Power plant to get new lease on life

Jeremia Schrock / Sun Star Reporter
June 6, 2011

The Atkinson Power Plant as seen from the railroad track which supplies the facility with coal. The facility is nearing the end of it's 50 year life span. Jeremia Schrock/Sun Star

Last week, the University of Alaska’s Board of Regents (BOR) approved a two-track plan for maintaining and ultimately replacing the University of Alaska – Fairbanks’s (UAF) Atkinson Heat and Power Plant. The plant, built in 1964, provides heat, light and water to the UAF campus and is nearing the end of its 50 year life span.

In a discussion with the boards Facilities and Land Management Committee, Chancellor Brian Rogers stated that the aging plant has already forced UAF to purchase heating oil on several occasions. UAF currently spends roughly $7 million a year on coal. Rogers added that closing the plant for a year (and purchasing heating oil instead of coal) would raise the universities heating costs to $33 million.

During the discussion, Rogers stated that by the time the plant needed replacing, he had hoped natural gas would be a viable option. “We can’t wait much longer to see if it will,” he said.

Rogers noted the opposition to coal power on campus, but stated that the only realistic alternative to coal would be natural gas. Due to the lack of natural gas development, Rogers said that the only viable economic option was the continued use of coal.

UA President Patrick Gamble added that the loss of power during the middle of winter would have a devastating effect on the university. If power were lost during a cold snap, students would be forced to find new homes and countless research projects would be irreparably damaged. “We could never handle the heat” of such a public relations mess he said, adding that the only thing keeping the plant going is the people who work there.

The first part of UAF’s two-track plan involves maintaining the current plant while a permit and financing are secured for a new facility. The estimated cost of maintaining the plant is $40 million over the next five to seven years.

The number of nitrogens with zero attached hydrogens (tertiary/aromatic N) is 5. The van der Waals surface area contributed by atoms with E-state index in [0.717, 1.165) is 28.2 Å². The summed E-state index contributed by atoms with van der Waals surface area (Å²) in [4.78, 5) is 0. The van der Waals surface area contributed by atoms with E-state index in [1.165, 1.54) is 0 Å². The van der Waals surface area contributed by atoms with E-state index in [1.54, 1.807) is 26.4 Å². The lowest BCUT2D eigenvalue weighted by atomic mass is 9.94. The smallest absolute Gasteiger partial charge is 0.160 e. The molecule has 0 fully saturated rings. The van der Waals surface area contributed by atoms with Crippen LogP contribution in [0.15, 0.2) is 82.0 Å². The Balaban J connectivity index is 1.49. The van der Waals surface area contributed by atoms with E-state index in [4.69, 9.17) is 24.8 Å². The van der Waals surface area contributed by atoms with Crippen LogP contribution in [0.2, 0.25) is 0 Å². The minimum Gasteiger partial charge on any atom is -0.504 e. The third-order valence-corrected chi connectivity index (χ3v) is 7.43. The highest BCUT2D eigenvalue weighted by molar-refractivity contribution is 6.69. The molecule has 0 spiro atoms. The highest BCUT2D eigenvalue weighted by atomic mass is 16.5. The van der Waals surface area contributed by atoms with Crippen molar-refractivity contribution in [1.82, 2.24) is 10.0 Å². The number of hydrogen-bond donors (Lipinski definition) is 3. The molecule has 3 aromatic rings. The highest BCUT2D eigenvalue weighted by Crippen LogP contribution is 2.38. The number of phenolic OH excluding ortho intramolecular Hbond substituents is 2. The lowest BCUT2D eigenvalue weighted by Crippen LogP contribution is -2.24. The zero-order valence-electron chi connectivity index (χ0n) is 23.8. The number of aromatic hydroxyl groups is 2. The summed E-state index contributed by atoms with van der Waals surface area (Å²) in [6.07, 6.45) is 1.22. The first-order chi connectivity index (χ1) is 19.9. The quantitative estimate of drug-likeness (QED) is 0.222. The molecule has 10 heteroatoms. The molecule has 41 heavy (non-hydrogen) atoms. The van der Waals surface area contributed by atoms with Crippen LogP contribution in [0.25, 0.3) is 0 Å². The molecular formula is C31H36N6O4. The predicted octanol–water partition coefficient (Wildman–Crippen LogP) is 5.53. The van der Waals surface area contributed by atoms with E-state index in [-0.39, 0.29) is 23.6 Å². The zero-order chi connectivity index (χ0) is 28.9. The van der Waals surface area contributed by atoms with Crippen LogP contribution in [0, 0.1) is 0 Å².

However, maintaining the current plant is easier said then done. “We’re starting to label the power plant ‘the house of horrors’,” said Scott Bell, the Associate Vice Chancellor for Facilities. Bell stated that some parts of the power plant are difficult-to-impossible to access while the plant is fully up-and-running. That means UAF may not know something is wrong until the plant has already begun to fail.

The new facility is estimated to cost between $140-$180 million. According to Rogers, if UAF can construct the new facility within the next seven years, the campus may be able to avoid spending the entire $40 million allotted for maintenance. The proposed addition would allow UAF to replace the power plants boilers and turbine while reducing the number of improvements actively needed.

Regent Robert Martin stated that he was “ready to support whatever it takes to get a new plant.”

“The need is clear and palpable,” said Regent Kirk Wickersham. “You could explain it in one sentence to anybody.”

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